(as) deaf as a post

(as) deaf as a post

Unable to hear well or at all. Potentially offensive. I hope Grandpa wears his hearing aid to dinner tonight because he's as deaf as a post without it. After years of listening to loud rock music, I'm deaf as a post.
See also: deaf, post

*deaf as a post

deaf. (*Also:as ~.) When my cousin was a teenager, she played her drum set without ear protection, and she was as deaf as a post by the age of twenty-five. Mark can't hear you even if you shout; he's deaf as a post.
See also: deaf, post

deaf as a post

Also, deaf as an adder. Unable to hear or to listen, as in Speak louder, Grandpa's deaf as a post. The first simile has its origin in John Palsgrave's Acolastus (1540): "How deaf an ear I intended to give him ... he were as good to tell his tale to a post." It has largely replaced deaf as an adder, alluding to an ancient belief that adders cannot hear; it is recorded in the Bible (Psalms 58:3-5).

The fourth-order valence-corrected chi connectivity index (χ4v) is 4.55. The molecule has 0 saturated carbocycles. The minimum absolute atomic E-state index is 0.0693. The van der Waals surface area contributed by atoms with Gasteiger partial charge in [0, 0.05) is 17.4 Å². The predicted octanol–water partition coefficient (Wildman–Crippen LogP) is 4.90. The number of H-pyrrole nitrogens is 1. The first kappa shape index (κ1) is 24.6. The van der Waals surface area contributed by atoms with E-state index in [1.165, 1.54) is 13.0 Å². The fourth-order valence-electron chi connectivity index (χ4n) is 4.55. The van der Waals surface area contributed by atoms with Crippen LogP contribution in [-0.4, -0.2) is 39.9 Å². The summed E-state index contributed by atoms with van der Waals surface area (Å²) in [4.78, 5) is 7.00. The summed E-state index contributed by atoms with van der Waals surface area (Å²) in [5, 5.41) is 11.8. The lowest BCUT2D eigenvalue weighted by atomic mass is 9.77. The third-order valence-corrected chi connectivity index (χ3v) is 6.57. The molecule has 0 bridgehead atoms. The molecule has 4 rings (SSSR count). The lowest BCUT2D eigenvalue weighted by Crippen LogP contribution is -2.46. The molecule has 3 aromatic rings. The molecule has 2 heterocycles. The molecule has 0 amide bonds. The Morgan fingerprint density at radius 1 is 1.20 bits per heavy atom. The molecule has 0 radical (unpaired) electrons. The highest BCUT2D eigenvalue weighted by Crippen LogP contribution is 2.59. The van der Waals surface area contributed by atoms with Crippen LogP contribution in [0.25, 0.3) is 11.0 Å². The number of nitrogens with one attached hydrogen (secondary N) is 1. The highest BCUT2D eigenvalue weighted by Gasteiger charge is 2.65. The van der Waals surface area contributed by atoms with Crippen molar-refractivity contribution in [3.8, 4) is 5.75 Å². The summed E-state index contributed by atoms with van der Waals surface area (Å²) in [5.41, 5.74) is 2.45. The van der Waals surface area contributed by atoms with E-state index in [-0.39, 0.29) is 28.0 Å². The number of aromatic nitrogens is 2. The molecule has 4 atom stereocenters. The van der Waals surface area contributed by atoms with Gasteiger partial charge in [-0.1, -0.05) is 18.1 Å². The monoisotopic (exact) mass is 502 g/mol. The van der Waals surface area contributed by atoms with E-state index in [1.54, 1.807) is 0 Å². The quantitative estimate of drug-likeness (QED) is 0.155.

See also: deaf, post

deaf as a post

OLD-FASHIONED
If someone is as deaf as a post, they are very deaf. My Dad is as deaf as a post.
See also: deaf, post

(as) deaf as a ˈpost

(informal) unable to hear anything: You’ll have to shout if you want her to hear you. She’s as deaf as a post.
See also: deaf, post

deaf as a post

Unable to hear or to listen. The simile dates from the sixteenth century, when J. Palsgrave wrote (Acolastus, 1540), “He wotteth ful lyttel how deffe an eare I intended to gyue him . . . he were as good to tell his tale to a poste.” It caught on and has survived to the present, outliving such similes as deaf as an adder (first recorded in the Book of Psalms, 58:4–5), deaf as a beetle, and deaf as a white cat. See also fall on deaf ears; turn a blind eye/deaf ear.
See also: deaf, post